Anti-terror allies Pakistan and the United States are struggling to mend their often uncomfortable relationship which has been strained by the secret U.S. raid that killed Osama bin Laden in Abbottatad, Pakistan.
Now, it appears Pakistan is looking to its northern neighbor, China, for support.
On Tuesday, Pakistani Prime Minister Yousef Gilani kicked off a four-day visit there, describing Beijing as Islamabad's "best and most trusted friend." He also pointed out that China was the first country to show its solidarity with Pakistan after the killing of bin Laden.
Mr. Gilani's trip was scheduled weeks ago to mark the 60th anniversary of diplomatic relations between the two countries.
Pakistan and China have always been close, says Dr. Ehtisham Ahmad, a senior research fellow at the London School of Economics' Asia Research Center. He explained why in an interview VOA's JulieAnn McKellogg.
"Initially, Pakistan was China’s sort of lifeline, and thee eyes and ears to the rest of the world. And they facilitated the break through with the Kissinger visit and then, the Nixon visit in the early 1970s. So they played a major role in the normalization of the relationship with the West and the United States, in particular. This relationship has been changing over time. It’s sort of cooled down a bit.
I think it’s been revived in recent years as China has taken a more dominant economic role, and sees how Pakistan is not only an opening to the Middle East, providing access to the Port of Gauthier in particular, but also as a bulwark against perhaps India. And on Pakistan side, it has been a very close relationship and they have relied on the Chinese for technical assistance as well as financial support in times of crisis. Tey do see the Chinese perhaps as an ‘all-weather friend.'”
What does this mean for the United States, especially in the wake of the killing of Osama bin Laden?
"'Tthere is no way that China will supplant the United States despite the trust deficit, which now exists in the Pakistan-U.S. relationship, which is quite understandable. The United States is a major both military and economic purveyor of support to Pakistan, and I don’t think the Chinese can fully fill that role though the Pakistan government is obviously trying look to shore up its bases of support in the event that there is a complete breakdown in its relationship with the United States. I really don’t think it will come to that because the United States needs Pakistan and Pakistan needs the United States. It’s a marriage of convenience, in a sense. [Pakistani President Asif Ali] Zadari went to Moscow immediately following the bin Laden event. And now the prime minister is going to China. So they are really trying to see the alternative areas of support."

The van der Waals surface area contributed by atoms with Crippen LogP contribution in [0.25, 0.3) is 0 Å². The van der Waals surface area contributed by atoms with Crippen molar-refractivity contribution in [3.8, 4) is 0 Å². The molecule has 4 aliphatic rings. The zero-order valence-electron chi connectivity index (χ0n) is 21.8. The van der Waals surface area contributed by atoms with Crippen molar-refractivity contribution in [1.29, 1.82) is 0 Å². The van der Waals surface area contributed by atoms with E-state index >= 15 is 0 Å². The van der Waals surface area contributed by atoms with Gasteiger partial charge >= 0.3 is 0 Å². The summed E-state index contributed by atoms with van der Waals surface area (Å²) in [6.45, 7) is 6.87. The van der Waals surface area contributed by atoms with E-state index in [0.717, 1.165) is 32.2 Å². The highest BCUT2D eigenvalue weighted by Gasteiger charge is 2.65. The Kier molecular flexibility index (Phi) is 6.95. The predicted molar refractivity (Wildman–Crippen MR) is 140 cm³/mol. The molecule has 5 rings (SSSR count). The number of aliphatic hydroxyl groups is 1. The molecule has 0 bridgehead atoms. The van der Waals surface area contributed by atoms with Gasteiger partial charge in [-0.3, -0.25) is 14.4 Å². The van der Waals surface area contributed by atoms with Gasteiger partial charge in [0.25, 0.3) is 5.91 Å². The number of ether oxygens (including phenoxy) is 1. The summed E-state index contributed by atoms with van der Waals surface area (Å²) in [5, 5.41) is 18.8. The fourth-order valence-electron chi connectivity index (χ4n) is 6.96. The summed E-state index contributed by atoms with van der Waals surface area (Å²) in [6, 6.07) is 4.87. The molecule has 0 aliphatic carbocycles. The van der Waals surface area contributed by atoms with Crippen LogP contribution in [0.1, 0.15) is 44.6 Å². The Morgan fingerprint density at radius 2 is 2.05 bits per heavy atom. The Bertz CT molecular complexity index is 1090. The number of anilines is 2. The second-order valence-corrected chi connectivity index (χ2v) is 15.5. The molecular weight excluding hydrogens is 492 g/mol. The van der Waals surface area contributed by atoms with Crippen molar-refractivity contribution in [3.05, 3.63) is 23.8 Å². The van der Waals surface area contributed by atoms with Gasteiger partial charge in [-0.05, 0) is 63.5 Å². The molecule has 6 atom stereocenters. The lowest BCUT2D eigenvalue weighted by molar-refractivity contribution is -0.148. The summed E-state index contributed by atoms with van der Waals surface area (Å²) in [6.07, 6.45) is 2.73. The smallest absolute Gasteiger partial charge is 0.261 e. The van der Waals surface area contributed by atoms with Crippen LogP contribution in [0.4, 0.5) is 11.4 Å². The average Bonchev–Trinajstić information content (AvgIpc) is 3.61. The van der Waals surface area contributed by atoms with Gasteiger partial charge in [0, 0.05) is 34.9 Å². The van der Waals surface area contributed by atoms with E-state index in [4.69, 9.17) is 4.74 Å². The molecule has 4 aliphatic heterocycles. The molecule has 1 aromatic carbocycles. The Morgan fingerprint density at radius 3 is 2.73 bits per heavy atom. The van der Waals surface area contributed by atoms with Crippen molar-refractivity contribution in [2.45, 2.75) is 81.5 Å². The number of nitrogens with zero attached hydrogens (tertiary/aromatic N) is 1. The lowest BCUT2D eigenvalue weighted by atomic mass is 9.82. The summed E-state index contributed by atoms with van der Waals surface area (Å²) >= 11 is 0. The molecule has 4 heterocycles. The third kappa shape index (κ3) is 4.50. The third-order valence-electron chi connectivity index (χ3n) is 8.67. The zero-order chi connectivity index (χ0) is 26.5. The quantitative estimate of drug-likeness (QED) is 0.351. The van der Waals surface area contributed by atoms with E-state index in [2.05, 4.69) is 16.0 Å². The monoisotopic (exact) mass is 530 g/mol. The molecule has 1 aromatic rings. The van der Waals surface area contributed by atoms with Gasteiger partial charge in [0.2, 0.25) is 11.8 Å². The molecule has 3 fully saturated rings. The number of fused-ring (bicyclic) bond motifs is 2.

The U.S. and Pakistan have such a strong military relationship, but what about China and Pakistan? China has supplied weapons to Pakistan, and they also have a nuclear relationship.
"Yes, I believe that is the case. And the Chinese have seen Pakistan as sort of counterweight to other powers. I mean, the United States, India. And there is no territorial dispute. I think Pakistan is the one country in the vicinity of China that they can totally rely on. So you they have sort of dubious relations with a number of there other neighbors: Koreans, Japanese, Vietnamese, Indians. They do see Pakistan as an opening to a very important part of the world, which is an opening to the oil-rich region of the Middle East. I would say it’s strategic convenience. You can think of it like a big aircraft carrier stationed in the Middle East."
What makes them so reliable?
"I think it’s a confluence of interests. They have got no sources of friction and they both need each other. I think if the United States' relationship is a marriage of convenience, this is one where they both want to cohabit in a sense. So, it’s both economic and military and strategic for both."
What does this mean for India? They are another key player. And the United States and India continue to strengthen their relationship.
"And the consequence of that is that China and Pakistan have strengthened their relationship, which had cooled down, you know, a few years ago when China started normalizing its relationship with India. I think in the long run, Pakistan needs to think about burying the hatchet with India. Sort of in the way China has with Taiwan. They had more fundamental disagreements with Taiwan, but the economic relations between China and Taiwan are actually rather good. Whereas Pakistan’s dispute with India is sort of over the line of control in Kashmir, which is trivial in comparison with the dispute between China and Taiwan; and yet, they are stuck in 1947, and the economic ties are nonexistent between India and Paksitan. I think in the long run, it’s in Pakistan’s interest to forge a better relationship with India."